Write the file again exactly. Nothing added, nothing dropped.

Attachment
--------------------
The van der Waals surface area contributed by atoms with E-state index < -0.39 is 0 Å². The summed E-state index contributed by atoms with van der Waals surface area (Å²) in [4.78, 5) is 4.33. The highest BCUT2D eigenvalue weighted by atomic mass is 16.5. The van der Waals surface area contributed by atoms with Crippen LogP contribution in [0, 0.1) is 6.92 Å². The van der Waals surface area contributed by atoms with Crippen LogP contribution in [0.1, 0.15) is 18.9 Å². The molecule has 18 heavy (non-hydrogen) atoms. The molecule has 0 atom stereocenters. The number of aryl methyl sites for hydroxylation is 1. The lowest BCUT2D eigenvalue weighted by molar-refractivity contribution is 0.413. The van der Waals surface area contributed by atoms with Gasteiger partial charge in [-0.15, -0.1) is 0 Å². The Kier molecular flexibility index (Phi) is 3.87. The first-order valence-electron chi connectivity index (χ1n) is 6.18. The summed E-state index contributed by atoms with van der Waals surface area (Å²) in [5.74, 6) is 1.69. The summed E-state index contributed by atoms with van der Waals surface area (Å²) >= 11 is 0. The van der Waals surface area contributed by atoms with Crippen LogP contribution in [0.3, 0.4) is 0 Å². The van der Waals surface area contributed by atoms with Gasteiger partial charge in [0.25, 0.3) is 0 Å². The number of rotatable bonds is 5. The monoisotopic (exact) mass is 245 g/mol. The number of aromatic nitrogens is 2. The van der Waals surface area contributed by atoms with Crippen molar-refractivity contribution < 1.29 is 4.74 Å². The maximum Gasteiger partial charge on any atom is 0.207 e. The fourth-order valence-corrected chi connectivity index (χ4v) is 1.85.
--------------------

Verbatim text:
The van der Waals surface area contributed by atoms with E-state index < -0.39 is 0 Å². The summed E-state index contributed by atoms with van der Waals surface area (Å²) in [4.78, 5) is 4.33. The highest BCUT2D eigenvalue weighted by atomic mass is 16.5. The van der Waals surface area contributed by atoms with Crippen LogP contribution in [0, 0.1) is 6.92 Å². The van der Waals surface area contributed by atoms with Crippen LogP contribution in [0.1, 0.15) is 18.9 Å². The molecule has 18 heavy (non-hydrogen) atoms. The molecule has 0 atom stereocenters. The number of aryl methyl sites for hydroxylation is 1. The lowest BCUT2D eigenvalue weighted by molar-refractivity contribution is 0.413. The van der Waals surface area contributed by atoms with Gasteiger partial charge in [-0.15, -0.1) is 0 Å². The Kier molecular flexibility index (Phi) is 3.87. The first-order valence-electron chi connectivity index (χ1n) is 6.18. The summed E-state index contributed by atoms with van der Waals surface area (Å²) in [5.74, 6) is 1.69. The summed E-state index contributed by atoms with van der Waals surface area (Å²) >= 11 is 0. The van der Waals surface area contributed by atoms with Crippen LogP contribution in [0.3, 0.4) is 0 Å². The van der Waals surface area contributed by atoms with Gasteiger partial charge in [0.25, 0.3) is 0 Å². The number of rotatable bonds is 5. The monoisotopic (exact) mass is 245 g/mol. The number of aromatic nitrogens is 2. The van der Waals surface area contributed by atoms with Crippen molar-refractivity contribution < 1.29 is 4.74 Å². The maximum Gasteiger partial charge on any atom is 0.207 e. The fourth-order valence-corrected chi connectivity index (χ4v) is 1.85.